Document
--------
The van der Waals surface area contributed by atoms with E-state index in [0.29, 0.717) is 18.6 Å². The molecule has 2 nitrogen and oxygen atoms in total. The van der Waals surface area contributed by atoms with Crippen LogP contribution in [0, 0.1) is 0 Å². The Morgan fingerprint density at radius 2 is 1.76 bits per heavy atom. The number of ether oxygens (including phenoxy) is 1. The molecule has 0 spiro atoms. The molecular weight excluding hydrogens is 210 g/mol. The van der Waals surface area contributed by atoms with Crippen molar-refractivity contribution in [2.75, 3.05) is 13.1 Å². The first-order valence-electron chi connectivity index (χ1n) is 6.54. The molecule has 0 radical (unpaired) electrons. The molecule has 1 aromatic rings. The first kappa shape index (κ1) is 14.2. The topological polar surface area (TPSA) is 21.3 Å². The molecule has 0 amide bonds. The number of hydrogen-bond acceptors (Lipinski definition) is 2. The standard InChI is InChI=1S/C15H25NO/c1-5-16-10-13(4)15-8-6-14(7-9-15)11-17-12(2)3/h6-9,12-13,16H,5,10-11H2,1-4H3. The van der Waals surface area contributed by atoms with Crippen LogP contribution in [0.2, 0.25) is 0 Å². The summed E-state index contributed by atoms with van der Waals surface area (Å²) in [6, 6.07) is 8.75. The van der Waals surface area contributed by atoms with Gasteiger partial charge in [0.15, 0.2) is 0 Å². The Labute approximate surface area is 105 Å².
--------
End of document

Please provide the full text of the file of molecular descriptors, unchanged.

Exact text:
The van der Waals surface area contributed by atoms with E-state index in [0.29, 0.717) is 18.6 Å². The molecule has 2 nitrogen and oxygen atoms in total. The van der Waals surface area contributed by atoms with Crippen LogP contribution in [0, 0.1) is 0 Å². The Morgan fingerprint density at radius 2 is 1.76 bits per heavy atom. The number of ether oxygens (including phenoxy) is 1. The molecule has 0 spiro atoms. The molecular weight excluding hydrogens is 210 g/mol. The van der Waals surface area contributed by atoms with Crippen molar-refractivity contribution in [2.75, 3.05) is 13.1 Å². The first-order valence-electron chi connectivity index (χ1n) is 6.54. The molecule has 0 radical (unpaired) electrons. The molecule has 1 aromatic rings. The first kappa shape index (κ1) is 14.2. The topological polar surface area (TPSA) is 21.3 Å². The molecule has 0 amide bonds. The number of hydrogen-bond acceptors (Lipinski definition) is 2. The standard InChI is InChI=1S/C15H25NO/c1-5-16-10-13(4)15-8-6-14(7-9-15)11-17-12(2)3/h6-9,12-13,16H,5,10-11H2,1-4H3. The van der Waals surface area contributed by atoms with Crippen LogP contribution in [0.2, 0.25) is 0 Å². The summed E-state index contributed by atoms with van der Waals surface area (Å²) in [6, 6.07) is 8.75. The van der Waals surface area contributed by atoms with Gasteiger partial charge in [0.15, 0.2) is 0 Å². The Labute approximate surface area is 105 Å².